As you may have gathered by now, one of the things I did in Bruges was visit an art gallery - namely, the Groeninge Museum. It's a relatively small collection, but this allows you to really pay attention to its fine collection of Northern Renaissance art (I took much less time on the post-Renaissance stuff). Another particular highlight was Bosch's Last Judgement - which is stylistically about as far away from van Eyck as you can get, with its bizarre, nightmarish depictions of hell.

Loved the guy pulling a face at Mary in this crucifixion scene
Goodness, is that a man or a satyr? Renaissance leggings certainly leave nothing to the imagination, at any rate
I'm not sure whether it comes across in the photo, but when I walked in the room, I literally thought that this was a stuffed bird in a box frame - probably the best trompe l'oeil effect I've seen
I got to the museum so early that I was able to make it out in time to get to the Basilica of the Holy Blood while the relic was on display, which happens at 11 am each day. I sat for quite a while looking at the lovely chapel and observing (from a distance) as a queue of people took turns to go up to the altar to kneel before the relic and pray, while an exhortation to do just that (and to donate money) played on a loop in five different languages. Not particularly conducive to prayerful contemplation, I would have thought. According to legend, the phial containing Christ's blood was brought back from the Holy Land to Bruges by Thierry of Alsace in 1150, however, more recent research has concluded that it was probably filched during the Sack of Constantinople in 1204. An impressive pedigree either way.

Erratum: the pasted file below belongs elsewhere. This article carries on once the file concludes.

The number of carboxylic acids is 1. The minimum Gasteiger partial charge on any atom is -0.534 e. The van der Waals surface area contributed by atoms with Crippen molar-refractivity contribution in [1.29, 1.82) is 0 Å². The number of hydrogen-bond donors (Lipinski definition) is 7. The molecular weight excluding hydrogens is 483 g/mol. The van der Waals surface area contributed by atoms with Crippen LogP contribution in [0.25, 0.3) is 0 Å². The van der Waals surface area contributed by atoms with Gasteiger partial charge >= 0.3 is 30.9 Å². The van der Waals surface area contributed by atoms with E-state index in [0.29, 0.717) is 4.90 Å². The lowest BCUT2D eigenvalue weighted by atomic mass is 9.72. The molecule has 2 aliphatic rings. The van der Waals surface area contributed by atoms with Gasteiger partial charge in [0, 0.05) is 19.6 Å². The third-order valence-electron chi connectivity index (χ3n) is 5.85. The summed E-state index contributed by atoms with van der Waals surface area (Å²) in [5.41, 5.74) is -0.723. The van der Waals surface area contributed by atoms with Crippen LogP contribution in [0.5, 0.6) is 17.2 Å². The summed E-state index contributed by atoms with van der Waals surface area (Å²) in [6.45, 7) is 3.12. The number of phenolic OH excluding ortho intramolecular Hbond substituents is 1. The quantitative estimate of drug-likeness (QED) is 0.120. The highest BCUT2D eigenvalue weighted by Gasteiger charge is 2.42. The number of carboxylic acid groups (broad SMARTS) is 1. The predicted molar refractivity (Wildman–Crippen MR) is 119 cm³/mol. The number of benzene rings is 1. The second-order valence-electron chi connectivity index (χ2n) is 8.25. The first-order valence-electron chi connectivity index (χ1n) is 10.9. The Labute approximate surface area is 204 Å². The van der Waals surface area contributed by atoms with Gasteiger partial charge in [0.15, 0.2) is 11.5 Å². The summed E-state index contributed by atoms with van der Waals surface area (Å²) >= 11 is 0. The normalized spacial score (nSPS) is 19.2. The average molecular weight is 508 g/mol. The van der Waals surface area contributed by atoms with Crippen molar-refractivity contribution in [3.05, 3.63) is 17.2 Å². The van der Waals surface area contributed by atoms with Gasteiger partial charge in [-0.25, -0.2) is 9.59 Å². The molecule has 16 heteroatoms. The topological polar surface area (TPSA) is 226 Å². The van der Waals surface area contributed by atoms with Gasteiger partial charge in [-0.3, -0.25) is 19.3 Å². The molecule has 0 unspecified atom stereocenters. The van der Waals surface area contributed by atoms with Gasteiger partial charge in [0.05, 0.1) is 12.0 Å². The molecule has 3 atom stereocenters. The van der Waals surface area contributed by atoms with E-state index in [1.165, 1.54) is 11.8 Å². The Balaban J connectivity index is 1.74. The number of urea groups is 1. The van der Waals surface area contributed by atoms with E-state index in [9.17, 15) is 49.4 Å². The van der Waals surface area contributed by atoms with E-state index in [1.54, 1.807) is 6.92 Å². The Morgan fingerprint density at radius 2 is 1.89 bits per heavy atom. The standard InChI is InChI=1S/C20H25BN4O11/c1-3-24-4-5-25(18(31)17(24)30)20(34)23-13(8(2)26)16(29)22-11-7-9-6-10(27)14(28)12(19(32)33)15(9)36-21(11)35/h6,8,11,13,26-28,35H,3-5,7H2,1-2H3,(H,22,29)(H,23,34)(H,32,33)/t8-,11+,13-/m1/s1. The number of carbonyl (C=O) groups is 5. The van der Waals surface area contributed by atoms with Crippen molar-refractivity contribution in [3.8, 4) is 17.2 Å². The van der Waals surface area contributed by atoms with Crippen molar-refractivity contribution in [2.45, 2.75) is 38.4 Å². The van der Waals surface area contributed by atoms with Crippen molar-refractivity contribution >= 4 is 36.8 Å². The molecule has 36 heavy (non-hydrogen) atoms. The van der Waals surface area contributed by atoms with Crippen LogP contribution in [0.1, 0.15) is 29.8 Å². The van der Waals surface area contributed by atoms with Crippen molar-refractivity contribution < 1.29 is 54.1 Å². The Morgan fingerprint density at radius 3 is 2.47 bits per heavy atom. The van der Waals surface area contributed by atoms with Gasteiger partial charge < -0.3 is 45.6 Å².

Basilica of the Holy Blood (Source: Wikipedia)
Sticking with the holy theme, in the afternoon I visited the Jerusalem church, a 15th century church that, like the Temple Church in London, was supposedly modelled off the Holy Sepulchre in Jerusalem (although funnily enough, they look completely different) - rhis one doesn't even have a round bit, as far as I can tell. It is still privately-owned (and thus you have to pay to get in), apparently by the descendants of the original owners, who are buried in a fancy tomb in the middle of the church, which is kinda cool.

For the price of entry to the Jerusalem church, you also get to see the next-door "Lace Museum". This consists of a few rooms with different styles of handmade lace (which are, admittedly, quite impressive) and a few explanations about how lace is made and the different techniques or patterns which can be used. None of these explanations actually left me any the wiser about how lace is made, except that I possibly had a vague idea that it involved poking holes in a piece of cloth: this is not true. I was also informed that there were lace-making demonstrations from 2 pm onwards. By the time I had thoroughly exhausted the delights of the Lace Museum, it was still only about 1.57, but I thought I'd go into the demonstration room anyway. This consisted of an old lady who was apparently getting a lesson on how to make lace, and her instructor. After a brief (although friendly) hello, they both ignored me. All conversation was in Dutch, and the actual mechanism by which shuffling spools of thread around needles stuck into a piece of card resulted in lace still remain a mystery to me. I probably lasted until about 2.03 before the sensation of awkwardly hovering at the shoulder of an old Belgian woman got too much for me. Perhaps if I'd waited a bit longer, or perhaps if it was summer and the place was packed with tourists, there would have been more of a real "demonstration", but as it was, I pretty much felt both the church and the museum could have safely been skipped.